Building solutions to climate change

23 February 2009

Associate Professor Richard de Dear, newly appointed to the Architectural Sciences discipline at the Faculty of Design Architecture, Design and Planning and leading expert on thermal comfort in buildings believes that the recent extreme weather in South Australia and Melbourne raises a number of questions about how we respond to our warming climate. With the heat wave about to move into Sydney, he believes that building design has a key role to play in the current conditions.

Commenting on the recent heat wave, Associate Professor de Dear explains, "The building stock can deal with a day or two of extreme temperatures but when you have a long run of very hot days like that it just becomes excessive. Everything gets heat soaked and you can't get rid of that heat. The diurnal range in temperatures isn't big enough to purge the heat at night so it just creates heat stress in built environments. At the back of everybody's mind at the moment is the fear that we're just getting a foretaste of things to come with climate change."

He continues, "We're faced with two choices: we can go the energy intensive route and construct buildings which are hermetically sealed off from the external hostile environment. The trouble with that route is that it uses prodigious quantities of energy and in an economy such as Australia you're talking about very close to 100% fossil fuels. No amount of ambitious renewable energy strategies will be enough to change the percentage significantly in our life time - its going to take a lot longer than that."

"The alternative is to adapt in a smarter way and that really does mean getting architects to think through the way that buildings relate to climate and to try and use the architectural solutions to climate more effectively than we have to date. I'm not an architect but I do understand that a lot of the work of making a building work in a climate is actually handed over to a mechanical engineer whose job it is to install HVAC and plant which consumes energy. I think we have to get beyond that and start talking about low carbon buildings. That's the way things are going overseas and it is going to happen here - its just a question of time."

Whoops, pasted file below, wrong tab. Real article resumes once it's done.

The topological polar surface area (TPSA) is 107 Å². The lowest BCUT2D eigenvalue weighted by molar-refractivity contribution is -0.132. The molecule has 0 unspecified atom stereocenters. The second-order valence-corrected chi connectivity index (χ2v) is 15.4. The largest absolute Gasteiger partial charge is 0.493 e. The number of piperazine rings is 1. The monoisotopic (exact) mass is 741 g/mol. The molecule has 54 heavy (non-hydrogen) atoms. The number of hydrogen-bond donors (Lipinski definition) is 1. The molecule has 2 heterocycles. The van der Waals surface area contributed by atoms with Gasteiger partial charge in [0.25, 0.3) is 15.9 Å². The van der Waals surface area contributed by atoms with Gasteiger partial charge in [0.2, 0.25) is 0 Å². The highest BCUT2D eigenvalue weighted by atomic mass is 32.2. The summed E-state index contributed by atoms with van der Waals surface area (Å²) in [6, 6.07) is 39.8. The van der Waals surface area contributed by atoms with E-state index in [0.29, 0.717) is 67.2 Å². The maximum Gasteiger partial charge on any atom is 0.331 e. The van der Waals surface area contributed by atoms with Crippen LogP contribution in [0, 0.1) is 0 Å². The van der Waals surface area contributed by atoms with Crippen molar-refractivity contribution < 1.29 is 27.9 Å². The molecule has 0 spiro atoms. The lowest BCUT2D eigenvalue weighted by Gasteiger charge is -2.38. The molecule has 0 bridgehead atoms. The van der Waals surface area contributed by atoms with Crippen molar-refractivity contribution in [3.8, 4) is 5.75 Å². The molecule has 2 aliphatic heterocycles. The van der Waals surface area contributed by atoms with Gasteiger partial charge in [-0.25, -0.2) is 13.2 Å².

While Associate Professor de Dear has been critical of past Government responses to climate change, he believes we are slowly moving in the right direction. "I think we are somewhat behind because there appears to be no master plan in Australia but it has only been eighteen months since we've had a change of Government. I think that'll come but its kind of hard to expect a complete cultural change so quickly."

Associate Professor de Dear cites Europe as a possible model to follow. "In 2003 ,the European Parliament passed a directive called the Energy Performance of Buildings Directive (EPBD) which spells out minimum energy efficiency levels for all buildings. It didn't go so far as determining how that is to happen but said this is the target and member countries have to comply with it, whatever way they choose. So that sparked a rash of standards changes and building code responses in different parts of the European Community. It permeates the whole regulatory environment of the building sector and that's how change starts to happen. The inspiring thing for Australia is we now have some great examples to look at and not just copy but further refine and adapt to our climate and built environmental context"

Contact: Jonathan Hulme

Phone: 02 9351 2686

Email: 27631a18471c2c785240111e6317093f026a52363676035a